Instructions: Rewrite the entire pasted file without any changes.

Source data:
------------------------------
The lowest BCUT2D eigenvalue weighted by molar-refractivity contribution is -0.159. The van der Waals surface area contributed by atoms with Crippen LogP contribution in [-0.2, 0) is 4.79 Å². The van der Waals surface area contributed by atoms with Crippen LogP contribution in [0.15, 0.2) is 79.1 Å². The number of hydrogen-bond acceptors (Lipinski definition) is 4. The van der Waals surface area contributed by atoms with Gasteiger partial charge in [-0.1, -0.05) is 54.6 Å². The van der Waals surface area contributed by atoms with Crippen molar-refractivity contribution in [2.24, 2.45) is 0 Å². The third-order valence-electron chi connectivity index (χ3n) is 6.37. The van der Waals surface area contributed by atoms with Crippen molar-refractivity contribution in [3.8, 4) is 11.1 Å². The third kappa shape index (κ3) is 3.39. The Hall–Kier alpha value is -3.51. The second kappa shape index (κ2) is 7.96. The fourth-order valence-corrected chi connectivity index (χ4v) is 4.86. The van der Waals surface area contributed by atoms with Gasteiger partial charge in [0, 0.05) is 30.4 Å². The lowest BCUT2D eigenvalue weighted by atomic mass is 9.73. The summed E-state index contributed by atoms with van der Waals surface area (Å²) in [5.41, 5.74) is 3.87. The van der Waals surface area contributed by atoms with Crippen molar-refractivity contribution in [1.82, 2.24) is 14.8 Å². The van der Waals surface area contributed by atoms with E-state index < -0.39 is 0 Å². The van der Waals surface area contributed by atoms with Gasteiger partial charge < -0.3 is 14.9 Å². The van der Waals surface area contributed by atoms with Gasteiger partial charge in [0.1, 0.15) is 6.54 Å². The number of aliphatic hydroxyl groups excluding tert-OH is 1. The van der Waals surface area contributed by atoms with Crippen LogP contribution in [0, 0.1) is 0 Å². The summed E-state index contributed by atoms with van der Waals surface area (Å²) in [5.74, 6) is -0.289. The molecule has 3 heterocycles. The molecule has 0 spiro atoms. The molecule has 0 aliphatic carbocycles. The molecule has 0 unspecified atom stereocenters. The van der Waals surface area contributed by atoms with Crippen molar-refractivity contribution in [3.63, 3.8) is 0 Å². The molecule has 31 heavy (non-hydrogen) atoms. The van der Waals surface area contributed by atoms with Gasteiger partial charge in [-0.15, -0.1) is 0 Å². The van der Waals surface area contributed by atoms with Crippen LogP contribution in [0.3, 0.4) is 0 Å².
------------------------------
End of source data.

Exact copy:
The lowest BCUT2D eigenvalue weighted by molar-refractivity contribution is -0.159. The van der Waals surface area contributed by atoms with Crippen LogP contribution in [-0.2, 0) is 4.79 Å². The van der Waals surface area contributed by atoms with Crippen LogP contribution in [0.15, 0.2) is 79.1 Å². The number of hydrogen-bond acceptors (Lipinski definition) is 4. The van der Waals surface area contributed by atoms with Gasteiger partial charge in [-0.1, -0.05) is 54.6 Å². The van der Waals surface area contributed by atoms with Crippen molar-refractivity contribution in [2.24, 2.45) is 0 Å². The third-order valence-electron chi connectivity index (χ3n) is 6.37. The van der Waals surface area contributed by atoms with Crippen molar-refractivity contribution in [3.8, 4) is 11.1 Å². The third kappa shape index (κ3) is 3.39. The Hall–Kier alpha value is -3.51. The second kappa shape index (κ2) is 7.96. The fourth-order valence-corrected chi connectivity index (χ4v) is 4.86. The van der Waals surface area contributed by atoms with Gasteiger partial charge in [0, 0.05) is 30.4 Å². The lowest BCUT2D eigenvalue weighted by atomic mass is 9.73. The summed E-state index contributed by atoms with van der Waals surface area (Å²) in [5.41, 5.74) is 3.87. The van der Waals surface area contributed by atoms with Crippen molar-refractivity contribution in [1.82, 2.24) is 14.8 Å². The van der Waals surface area contributed by atoms with E-state index < -0.39 is 0 Å². The van der Waals surface area contributed by atoms with Gasteiger partial charge < -0.3 is 14.9 Å². The van der Waals surface area contributed by atoms with Gasteiger partial charge in [0.1, 0.15) is 6.54 Å². The number of aliphatic hydroxyl groups excluding tert-OH is 1. The van der Waals surface area contributed by atoms with Crippen LogP contribution in [0, 0.1) is 0 Å². The summed E-state index contributed by atoms with van der Waals surface area (Å²) in [5.74, 6) is -0.289. The molecule has 3 heterocycles. The molecule has 0 spiro atoms. The molecule has 0 aliphatic carbocycles. The molecule has 0 unspecified atom stereocenters. The van der Waals surface area contributed by atoms with Crippen molar-refractivity contribution in [3.63, 3.8) is 0 Å². The molecule has 31 heavy (non-hydrogen) atoms. The van der Waals surface area contributed by atoms with Gasteiger partial charge in [-0.15, -0.1) is 0 Å². The van der Waals surface area contributed by atoms with Crippen LogP contribution in [0.3, 0.4) is 0 Å².